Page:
spirit, " makes the whole woikl akin," and the looted ailection borne by Burns to his hapless oflspnng. was almost the sole peiceptible touch which could be ti.iecd betwixt this savige and his kind. About eight o'clock on Vnda) e\ening Mr. Chuiton, leturned to his oflice of nuucy, m the cell of the condemned. The culpat was moie than usually dejected — m (iuth,upto this moment, be had manifested no symptom of fear, and little inclination to lcpentance. A bout half past nine the Sheriff enteied the cell when the unhappy convict expressed the utmost gratitude to that gentleman for the kindness he had experienced at his hands during the lengthened period of his incarceration. He then said he had told many a lie since he had been in gaol, for which he was heartily sorry and that he would soon declare the truth. It seemed as if this was the first moment in which he had been awakened to the full reality of his situation, because he, more than once, intimated that until then he had always cherished a hope of avoiding his fate. The three subsequent hours were dedicated entirely to devotion ; but during their passage, the wretched criminal repeatedly betrayed the racking tortures of his soul, evincing a desire to unburthen his mind. He repeated his assertions that he had ne\er hitherto spoken truth, but that he would do so before he died. At length, moved by Mr. Chin ton's benevolent exhortations, he divulged the long denied secret, making and signing a lull and complete confession. That confession, for many reasons, must, at present, be withheld ; but, during its utterance it would be impossible to describe the fearful conflict apparently wairing in the convicts heart. Immediately it. was made he sank from sheer exhaustion, fainting several times, and falling into frequent convulsiona. At h\o a.m. the Sheriff withdrew. Worn with fatigue the condemned yielded to the influence of sleep reposing soundly until half past seven. The Rev. Chaplain remained throughout the night. Shortly after eight the Sheriff returned and informed him that the period of preparation for his last earthly scene had arrived. " Well, Sir," he said, " has it cometo this ? God's will he done !" He was, nevertheless comparatively cheerful and much refreshed by slumber. — Immediately previous to quitting the cell he requested that the Bible might be opened and held before him. This wish complied with, he placed both hands upon the sacred volume, calling God, into whose dread presence he was just about to enter, to bear witness to the truth of the written statement of the preceding night. He, then, with feeble steps, approached the block to have his fetters knocked off. We were greatly struck with the change that a fortnight had wrought in his appearance. — His look was haggard — almost ghastly — and he seemed nearly incapable of supporting himself, leaning heavily whilst his irons were being removed. From the cell he was conducted to the gaol yard under an escort of armed police. Heie a cart was in waiting, into which (being handcuffed) he was assisted, the Rev. Mr. Churton taking a seat on his left and Mr. Justin on his right — the police filing off on either side; the Sheriff, the Governor of the gaol, and the other public functionaries in the rear. In this order,Jshortly afterten,the doleful cortege issued from the prison gates, a strong detachment of the 58th regt., under command of Captain Thompson,^being drawn up outside, and immediately forming a flanking escort. The procession passed along Queen Street and up Shortland Ciescent, crowds of people gazing with a curious dread at the terrible show. The unhappy culprit preserved a wonderful composuie, and had rallied greatly through the bracing influence of the morning air. During this stage of his piogress he implored Mr. Chuiton to address the spectators at the place, of execution, warning them against the vices that led him step by step to that day's end. The reverend gentlemen promised he would do so, and asked him whether he might add that he confessed the crime and the justice of the sentence but he replied " No, not at this time — not till lam gone — at this time speak only of those two things." At about a quarter to eleven the cortege reached the place of embarkation at Official Bay. — Here a number of boats belonging to Government, the ships in port, and private individuals, wcie congregated, and many large Maori canoes were plying for European passengers. — The chief actor in this tragic drama having, with the armed police, been transferred to the pinnace of the Ann, the funeral flotilla, (which was by no means so numerous as might have been expected) commenced cleaving the blue and placid waters. This aquatic portion of the ordeal was by no means one of its least imposing features. It excited a thrilling of the marrow to contemplate so much of active life intent upon the accomplishment of one degiading and abhorrent death — and a spectator unconscious of the freightage round which the tiny squadron circled must have deemed them a fleet of pleasuie lather than a convoy of doom. The North Sho.e was speedily attained, and as the assassin approached his final bourne his physical strength fand composure appeared to inciease. In fact it was observed that he marched towards the scaffold, erected over the veiy spot where his victims were massacred, with a fiim unflinching step, yet without the least bravado of bearing. Upon entering the lower enclosure, conducting to the scaffold, to which a few were admitted besides the pfficeis of justice; the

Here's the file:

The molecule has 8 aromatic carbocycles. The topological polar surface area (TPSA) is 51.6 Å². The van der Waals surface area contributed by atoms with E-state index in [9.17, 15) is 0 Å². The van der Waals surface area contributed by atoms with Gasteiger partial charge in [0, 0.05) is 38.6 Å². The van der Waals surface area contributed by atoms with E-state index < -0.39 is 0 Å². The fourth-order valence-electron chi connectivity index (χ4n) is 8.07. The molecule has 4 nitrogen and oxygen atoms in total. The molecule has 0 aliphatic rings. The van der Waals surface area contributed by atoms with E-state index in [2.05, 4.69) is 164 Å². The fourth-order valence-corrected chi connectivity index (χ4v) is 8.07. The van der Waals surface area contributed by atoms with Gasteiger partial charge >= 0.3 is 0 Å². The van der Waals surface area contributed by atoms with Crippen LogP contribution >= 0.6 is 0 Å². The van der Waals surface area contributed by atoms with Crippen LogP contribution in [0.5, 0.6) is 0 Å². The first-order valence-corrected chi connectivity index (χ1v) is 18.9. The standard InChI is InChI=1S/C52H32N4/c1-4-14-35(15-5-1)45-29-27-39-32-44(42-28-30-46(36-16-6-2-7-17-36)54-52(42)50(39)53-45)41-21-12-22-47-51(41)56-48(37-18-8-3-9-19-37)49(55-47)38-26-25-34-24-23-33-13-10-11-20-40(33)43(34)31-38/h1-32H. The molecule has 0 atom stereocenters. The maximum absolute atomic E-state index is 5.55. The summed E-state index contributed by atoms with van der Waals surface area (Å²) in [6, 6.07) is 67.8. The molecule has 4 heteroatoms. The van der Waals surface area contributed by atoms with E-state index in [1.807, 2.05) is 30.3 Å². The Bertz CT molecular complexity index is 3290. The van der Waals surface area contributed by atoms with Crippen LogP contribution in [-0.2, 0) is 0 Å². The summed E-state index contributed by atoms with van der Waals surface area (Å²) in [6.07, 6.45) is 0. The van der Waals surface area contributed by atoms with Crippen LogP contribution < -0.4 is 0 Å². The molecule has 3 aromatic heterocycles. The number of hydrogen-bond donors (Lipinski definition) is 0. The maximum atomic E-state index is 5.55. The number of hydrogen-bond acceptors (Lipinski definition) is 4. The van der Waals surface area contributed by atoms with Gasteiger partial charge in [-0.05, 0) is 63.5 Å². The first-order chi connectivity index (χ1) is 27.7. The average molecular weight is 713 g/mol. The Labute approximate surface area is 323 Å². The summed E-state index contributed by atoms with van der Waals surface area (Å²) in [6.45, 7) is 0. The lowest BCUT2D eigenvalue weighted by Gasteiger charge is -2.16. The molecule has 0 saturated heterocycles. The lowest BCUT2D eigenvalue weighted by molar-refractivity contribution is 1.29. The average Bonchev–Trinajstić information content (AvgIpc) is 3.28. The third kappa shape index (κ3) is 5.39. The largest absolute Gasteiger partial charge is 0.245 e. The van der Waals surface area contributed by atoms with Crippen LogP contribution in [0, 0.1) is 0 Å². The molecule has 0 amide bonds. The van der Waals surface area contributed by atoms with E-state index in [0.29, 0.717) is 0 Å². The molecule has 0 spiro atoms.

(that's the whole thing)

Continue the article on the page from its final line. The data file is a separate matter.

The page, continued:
culprit sat down upon hr. co (Tin, upon which his rcveiend attendant knoll and wept o\ci him. The flinty ho.ut of the nniulciei A\as tombed, and he i. unity niiiinmicd. " God bless )ou, sit — God bless yon !" Ah. Churton then engaged in prayer for the wietehod man. and thanksgiving to God for biinging Ihe hidden things of darkness to light, and laying the lighteons aim of the law upon the head of the guilty paity ; in ay Inch aspirations the eulpiit joined, apparently A\ith gieat sincciity ; and, notwithstanding the enormity of his guilt, all who were present weie deeply affected, and united in earnest supplication foi his soul's sal vi lion. Burns then requested to see Mr. Dudor, who was brought to him. As soon as he entered, the condemned man fell on his knees, and addressed him thus :—: — " Tom, I now ask your forgiveness for trying to take away yom life ; but I said all that I did against you at the instigation of that Avoman (meaning his paramour, lleardon). She laid the plot against you and Oliver, and I was weak, enough at the time to try to carry lit out. When I laid that charge against you in the gaol, I knew nothing about her swearing against you outside. But, Tom, I could not rest afterwards ; and as soon as I came to myself I gave timely Avarning of your innocence, befoie I cut my throat. (Here he appealed to the Sheriff as to the truth of a\ hat he j said, to which that gentleman assented) . If ' I had not done so innocent men would have suffered the death that I, who am guilty, am about to suffer this day. May the Lord have mercy on my soul ! lam going to meet my God, aud I ask your forgiveness, Tom. (Mr. Dudor here said, "I freely forgive you, Burns, for all you have attempted, and may God also forgive you ; but I can never forget it. You knew I was innocent as Avell as I did niTself; but my conscience was clear, and that was the best of it.") Thank you, Tom ; may the Lord Almighty keep every person from my end. Good Lord, keep them from it ! Remember me to your wife, Tom, and give her my blessing." The handcuffs having been taken off, and his arms pinioned, he ascended the ladder leading to the platform with a firm step. Whilst the rope was being adjusted, with perfect composure he gave directions to the executioner to place the knot " a little higher." All being ready, he stepped upon the drop, I and whilst Mr. Churton was engaged in prayer immediately behind him, turned round and remindtd the rev. gentleman of his request, that he would address the assembled people. Mr. Churton then said, u Bums desires me to say, as his last woids, that the causes which have led him to this sad end, are indulgence in two sinful courses—his fondness for bad women, and his love of (Linking. From these evil beginnings he dates his ruin ; and he entreats of those avlio will listen, to take warning from him — and for all the sinful past he prays pardon, both from God and man." The reverend gentleman then withdrew — the bolt Avas draAvn — the platform fell — and all was hushed. And thus terminated the first European execution. May it be long ere avc be called upon to record another ; not because of any paiticipation in the modern mock sentimentality which avouW set at nought the laAvs of God in exaltation of those of visionary theorists. The divine command has never been lepealed, and he avlio hath said " Vengeance is mine" has, in his unerring providence, oidained that man shall be the instrument of that vengeance, and that the blood of the blood-letter shall be shed. But passing the heavenly command, let us look at the human consequences its disregard would entail. From social civilisation we should sink to moral degradation. Where the laAv in matters of homicide is lax there assassination is rife. As practical examplars, we need only point to Spain, Portugal, and Italy, where one murder is the fruitful parent of many. Are these the countries worthy of English imitation ? Heaven forbid ! Far better to tolerate an occasional execution, with all its disgusting details, rather than by a mawkish philanthropy give tacit sanction to the knife or the stiletto. The gallows, indeed, does well to those who do ill. It does more. It curbs the passions of many a ruffian, who but for its wholesome terrors would not scruple to wade in blood, if necessary to his object. The awful event was improved on the Sabbath — in the morning, at St, Paul's, by the Rev. J. F. Churton, who delivered a discourse founded on the history of David's conduct towards Uriah the 1 Hittite ; and in the evening by the Rev.T.Buddle,attheWesleyan Chapel, who also delivered a discourse on the character of Ahab, and the evil he brought on himself andjposterity by his iniquities, founded on a portion of I. Kings, chapter 21. And though neither of the rev. gentlemen directly referred to the late execution, yet the allusions were too plain, and the Scripture history too applicable, not to be understood. Solemn and impressive warnings were drawn from those portions of sacred history against crime and its sad consequences, both in this world and that which is to come.

This article text was automatically generated and may include errors. View the full page to see article in its original form.
Permanent link to this item

https://paperspast.natlib.govt.nz/newspapers/NZ18480621.2.5

Bibliographic details

Execution of Joseph Burns., New Zealander, Volume 4, Issue 215, 21 June 1848

Word Count
2,212

Execution of Joseph Burns. New Zealander, Volume 4, Issue 215, 21 June 1848

Working